In the process Frank humorously reviews the dour history of the Clintons, then analyses Obama’s copycat version, which he called “Clintonism on monster-truck tires.” Jimmy Carter, the born-again peanut entrepreneur from Hicksville, Georgia is left out, but he certainly started things in the late 1970s. Clinton’s enormous failures – deregulating Wall Street, NAFTA, the incarceration and drug-war state, deregulation and privatization across other industries, strengthening a two-tier justice system, stranding unions, welfare ‘reform’ – all have been exhaustively covered, as have Obama’s versions of these policies. What Frank shows is how these policies really reflected a conscious move towards the ‘well-degreed’ strata of professionals in the U.S. and away from the great unwashed proletariat, essentially moving this section of moderate Republicans into the DP camp - where they are now.
You will note that nearly every reactionary measure negatively impacting the working class by Clinton or Obama was in league with the Republican Party. And yet these DP people – Hillary included – have the gall to picture themselves as the true opponents of Republicanism, when they have actually enabled a good part of it. Even their bickering around the Supreme Court indicates they cooperate to have a ‘split’ court – all of whom support increased government power, including the ‘liberals.’
After the romance with Wall Street fizzled a bit after 2008, the DP decided to love tech. Google was name-checked by Obama in half of his ‘state of the union’ speeches while its head, Eric Schmidt, is one of his close advisors. Schmidt called entrepreneurs the ‘value-creators’ of society. Sound familiar? The DP promotes the ‘sharing’ economy.' You know, tech firms like Uber, which takes jobs from tax drivers; TaskRabbit, which is nothing but a digital temp agency; AirBnB, which sidesteps housing, safety and tax laws for profit, or Amazon, which is a tax-free WalMart. This kind of ‘disruption’ is really part of their creation of a precariat of workers, where one day most can hope to be temps standing around in front of hardware stores hoping for day work. Just bring your ‘smart’ phone! This is the future for the majority that the enlightened DP describes as ‘progressive.’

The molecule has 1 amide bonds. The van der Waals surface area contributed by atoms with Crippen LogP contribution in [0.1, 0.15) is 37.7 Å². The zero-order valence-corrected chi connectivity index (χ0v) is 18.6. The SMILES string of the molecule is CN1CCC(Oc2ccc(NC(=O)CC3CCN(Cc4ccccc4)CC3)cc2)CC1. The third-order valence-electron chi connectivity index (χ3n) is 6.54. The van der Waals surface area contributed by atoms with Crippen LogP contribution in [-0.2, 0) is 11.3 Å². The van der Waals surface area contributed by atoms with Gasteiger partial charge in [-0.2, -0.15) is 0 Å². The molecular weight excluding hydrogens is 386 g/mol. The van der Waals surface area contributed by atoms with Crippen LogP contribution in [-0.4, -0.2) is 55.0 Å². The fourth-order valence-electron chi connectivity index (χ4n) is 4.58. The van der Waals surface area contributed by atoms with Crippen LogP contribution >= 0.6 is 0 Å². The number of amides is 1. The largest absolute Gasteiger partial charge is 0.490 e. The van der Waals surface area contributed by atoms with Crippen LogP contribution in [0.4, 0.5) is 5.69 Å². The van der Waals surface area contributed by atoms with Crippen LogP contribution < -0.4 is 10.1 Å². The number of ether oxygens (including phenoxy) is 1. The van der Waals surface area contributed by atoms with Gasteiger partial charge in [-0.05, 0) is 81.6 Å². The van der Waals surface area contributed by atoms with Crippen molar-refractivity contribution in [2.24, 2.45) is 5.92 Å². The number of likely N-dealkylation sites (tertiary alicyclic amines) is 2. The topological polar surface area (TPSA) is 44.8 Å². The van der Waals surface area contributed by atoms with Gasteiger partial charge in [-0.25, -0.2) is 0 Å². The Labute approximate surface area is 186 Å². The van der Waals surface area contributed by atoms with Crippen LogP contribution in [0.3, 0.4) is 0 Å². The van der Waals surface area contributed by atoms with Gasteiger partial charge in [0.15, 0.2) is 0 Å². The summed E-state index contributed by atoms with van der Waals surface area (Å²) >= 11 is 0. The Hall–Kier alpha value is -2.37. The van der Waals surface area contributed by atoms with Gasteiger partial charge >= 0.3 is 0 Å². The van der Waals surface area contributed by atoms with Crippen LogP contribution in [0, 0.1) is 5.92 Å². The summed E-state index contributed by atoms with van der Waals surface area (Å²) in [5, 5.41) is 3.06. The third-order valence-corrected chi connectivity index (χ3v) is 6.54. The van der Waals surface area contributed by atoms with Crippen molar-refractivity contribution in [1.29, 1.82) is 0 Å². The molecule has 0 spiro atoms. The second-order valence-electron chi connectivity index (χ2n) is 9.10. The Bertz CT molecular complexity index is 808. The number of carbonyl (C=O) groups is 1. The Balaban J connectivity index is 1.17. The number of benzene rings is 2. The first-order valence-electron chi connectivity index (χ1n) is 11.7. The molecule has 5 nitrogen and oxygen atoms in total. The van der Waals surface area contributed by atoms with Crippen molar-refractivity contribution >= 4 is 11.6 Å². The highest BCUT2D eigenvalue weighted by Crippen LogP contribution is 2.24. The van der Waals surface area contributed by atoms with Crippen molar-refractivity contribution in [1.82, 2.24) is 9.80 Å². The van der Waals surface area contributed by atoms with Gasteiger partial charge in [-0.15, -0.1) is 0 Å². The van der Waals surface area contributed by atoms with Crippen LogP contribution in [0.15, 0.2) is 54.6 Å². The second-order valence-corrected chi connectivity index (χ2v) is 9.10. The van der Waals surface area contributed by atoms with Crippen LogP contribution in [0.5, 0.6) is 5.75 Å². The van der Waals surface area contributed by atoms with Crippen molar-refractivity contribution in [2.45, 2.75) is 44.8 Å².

Frank takes on the argument that the ‘big bad Republicans’ made the Democrats do all these things. As one answer he takes an in-depth look at Boston and Massachusetts to see what a paradise of DP control looks like, as this state is thoroughly Democratic. Outside the environs of the high-tech corridor, universities and pharmaceutical companies of Boston, Massachusetts is in a state of poverty and de-industrialization. Inequality is one of the highest in the nation. It is not just black people that have been left behind. High drug prices, high education costs and unemployment are the result of this ‘innovation’ economy. The DP’s black Massachusetts governor later went on to join Bain Capital, Romney’s firm! If Boston was the Capitol of Panem, it makes sense. Or perhaps its Martha’s Vineyard, where both Clinton and Obama take holidays among the deserving wealthy.